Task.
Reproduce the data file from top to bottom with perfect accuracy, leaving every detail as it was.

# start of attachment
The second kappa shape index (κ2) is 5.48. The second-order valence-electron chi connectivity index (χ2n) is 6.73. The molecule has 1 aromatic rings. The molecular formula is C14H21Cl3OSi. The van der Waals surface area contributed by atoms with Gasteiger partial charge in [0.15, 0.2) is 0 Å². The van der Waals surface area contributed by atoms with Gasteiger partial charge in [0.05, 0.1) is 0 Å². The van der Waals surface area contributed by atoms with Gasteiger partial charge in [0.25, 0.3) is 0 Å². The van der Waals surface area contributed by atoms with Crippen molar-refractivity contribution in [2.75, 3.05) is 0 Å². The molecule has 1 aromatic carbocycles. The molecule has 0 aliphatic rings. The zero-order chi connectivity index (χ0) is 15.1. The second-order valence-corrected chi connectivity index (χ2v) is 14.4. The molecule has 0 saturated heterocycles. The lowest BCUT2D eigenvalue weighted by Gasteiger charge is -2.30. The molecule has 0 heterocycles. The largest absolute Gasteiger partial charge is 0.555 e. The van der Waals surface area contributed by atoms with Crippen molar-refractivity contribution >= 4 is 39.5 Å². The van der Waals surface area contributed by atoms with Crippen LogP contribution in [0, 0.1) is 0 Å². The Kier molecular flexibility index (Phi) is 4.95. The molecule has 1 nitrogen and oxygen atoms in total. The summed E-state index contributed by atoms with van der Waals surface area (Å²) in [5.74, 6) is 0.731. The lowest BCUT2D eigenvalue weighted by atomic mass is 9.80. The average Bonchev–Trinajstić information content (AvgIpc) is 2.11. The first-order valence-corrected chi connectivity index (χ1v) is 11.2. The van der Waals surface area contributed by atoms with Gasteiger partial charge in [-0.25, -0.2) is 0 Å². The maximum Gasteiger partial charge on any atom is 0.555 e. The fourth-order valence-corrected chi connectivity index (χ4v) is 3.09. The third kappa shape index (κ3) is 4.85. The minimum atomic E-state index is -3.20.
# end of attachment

The second kappa shape index (κ2) is 5.48. The second-order valence-electron chi connectivity index (χ2n) is 6.73. The molecule has 1 aromatic rings. The molecular formula is C14H21Cl3OSi. The van der Waals surface area contributed by atoms with Gasteiger partial charge in [0.15, 0.2) is 0 Å². The van der Waals surface area contributed by atoms with Gasteiger partial charge in [0.05, 0.1) is 0 Å². The van der Waals surface area contributed by atoms with Gasteiger partial charge in [0.25, 0.3) is 0 Å². The van der Waals surface area contributed by atoms with Crippen molar-refractivity contribution in [2.75, 3.05) is 0 Å². The molecule has 1 aromatic carbocycles. The molecule has 0 aliphatic rings. The zero-order chi connectivity index (χ0) is 15.1. The second-order valence-corrected chi connectivity index (χ2v) is 14.4. The molecule has 0 saturated heterocycles. The lowest BCUT2D eigenvalue weighted by Gasteiger charge is -2.30. The molecule has 0 heterocycles. The largest absolute Gasteiger partial charge is 0.555 e. The van der Waals surface area contributed by atoms with Crippen molar-refractivity contribution >= 4 is 39.5 Å². The van der Waals surface area contributed by atoms with Crippen LogP contribution in [0, 0.1) is 0 Å². The Kier molecular flexibility index (Phi) is 4.95. The molecule has 1 nitrogen and oxygen atoms in total. The summed E-state index contributed by atoms with van der Waals surface area (Å²) in [5.74, 6) is 0.731. The lowest BCUT2D eigenvalue weighted by atomic mass is 9.80. The average Bonchev–Trinajstić information content (AvgIpc) is 2.11. The first-order valence-corrected chi connectivity index (χ1v) is 11.2. The van der Waals surface area contributed by atoms with Gasteiger partial charge in [-0.25, -0.2) is 0 Å². The maximum Gasteiger partial charge on any atom is 0.555 e. The fourth-order valence-corrected chi connectivity index (χ4v) is 3.09. The third kappa shape index (κ3) is 4.85. The minimum atomic E-state index is -3.20.